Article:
Rhetorical Lessons in Health Advocacy: Advancing Persuasive Problems and Partial Solutions in Pro-Caregiving Advocacy Policy Statements

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Rachel Diana Davidson


Public health advocates often encounter the arduous rhetorical situation of championing issues assumed to be personal. One such rhetorical situation can be observed in pro-caregiving advocacy rhetoric; organizations promoting public policy attention for unpaid family caregivers. This essay argues that pro-caregiving advocates invite public action by persuasively advancing personal and public problems that impact caregivers, care-receivers, taxpayers, and businesses; however, in their policy statements, advocates undo the likelihood of public action by creating a partial solution that emphasizes the preferred location of home care and de-emphasizes the ways in which the financial and health-related caregiver problems get solved. The essay concludes with rhetorical lessons that highlight the practical applicability of argumentation methodology for scholars and practitioners of public health advocacy. In doing so, this essay offers practical tools to evaluate and reposition the efforts of health advocates moving an issue from personal to public.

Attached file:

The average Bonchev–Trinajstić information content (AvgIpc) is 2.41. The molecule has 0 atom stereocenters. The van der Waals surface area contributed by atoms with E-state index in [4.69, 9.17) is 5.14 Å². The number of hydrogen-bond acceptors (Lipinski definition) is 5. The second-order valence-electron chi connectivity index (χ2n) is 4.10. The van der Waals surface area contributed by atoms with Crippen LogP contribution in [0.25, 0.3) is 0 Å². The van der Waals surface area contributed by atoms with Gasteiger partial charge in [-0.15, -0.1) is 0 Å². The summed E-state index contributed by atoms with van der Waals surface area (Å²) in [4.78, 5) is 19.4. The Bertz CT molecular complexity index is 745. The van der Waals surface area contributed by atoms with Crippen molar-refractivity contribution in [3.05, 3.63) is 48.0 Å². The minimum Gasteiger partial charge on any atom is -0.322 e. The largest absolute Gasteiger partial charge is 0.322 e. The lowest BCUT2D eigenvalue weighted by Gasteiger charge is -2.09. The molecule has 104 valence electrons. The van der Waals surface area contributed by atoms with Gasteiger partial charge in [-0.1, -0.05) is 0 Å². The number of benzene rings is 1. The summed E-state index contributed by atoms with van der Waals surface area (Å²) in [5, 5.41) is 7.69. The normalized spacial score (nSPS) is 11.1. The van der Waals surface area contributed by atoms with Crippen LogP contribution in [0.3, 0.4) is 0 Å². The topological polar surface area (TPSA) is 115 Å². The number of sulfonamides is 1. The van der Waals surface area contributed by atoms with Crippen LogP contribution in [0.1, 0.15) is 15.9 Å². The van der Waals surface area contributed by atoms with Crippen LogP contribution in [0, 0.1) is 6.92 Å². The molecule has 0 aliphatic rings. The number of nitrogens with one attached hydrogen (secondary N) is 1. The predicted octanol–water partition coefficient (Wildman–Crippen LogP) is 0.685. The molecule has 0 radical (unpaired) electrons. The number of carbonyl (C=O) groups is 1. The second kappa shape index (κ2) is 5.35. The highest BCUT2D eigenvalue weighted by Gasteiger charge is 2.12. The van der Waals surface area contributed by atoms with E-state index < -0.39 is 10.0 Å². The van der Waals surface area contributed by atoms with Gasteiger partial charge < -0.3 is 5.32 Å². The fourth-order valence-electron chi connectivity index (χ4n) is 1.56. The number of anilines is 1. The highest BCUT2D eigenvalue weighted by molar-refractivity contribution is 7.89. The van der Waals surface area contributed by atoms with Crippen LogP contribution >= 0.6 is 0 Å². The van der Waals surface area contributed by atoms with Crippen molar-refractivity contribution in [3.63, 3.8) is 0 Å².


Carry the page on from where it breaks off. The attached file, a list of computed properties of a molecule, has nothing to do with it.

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Rachel Diana Davidson, Hanover College

Assistant Professor in the Department of Communication at Hanover College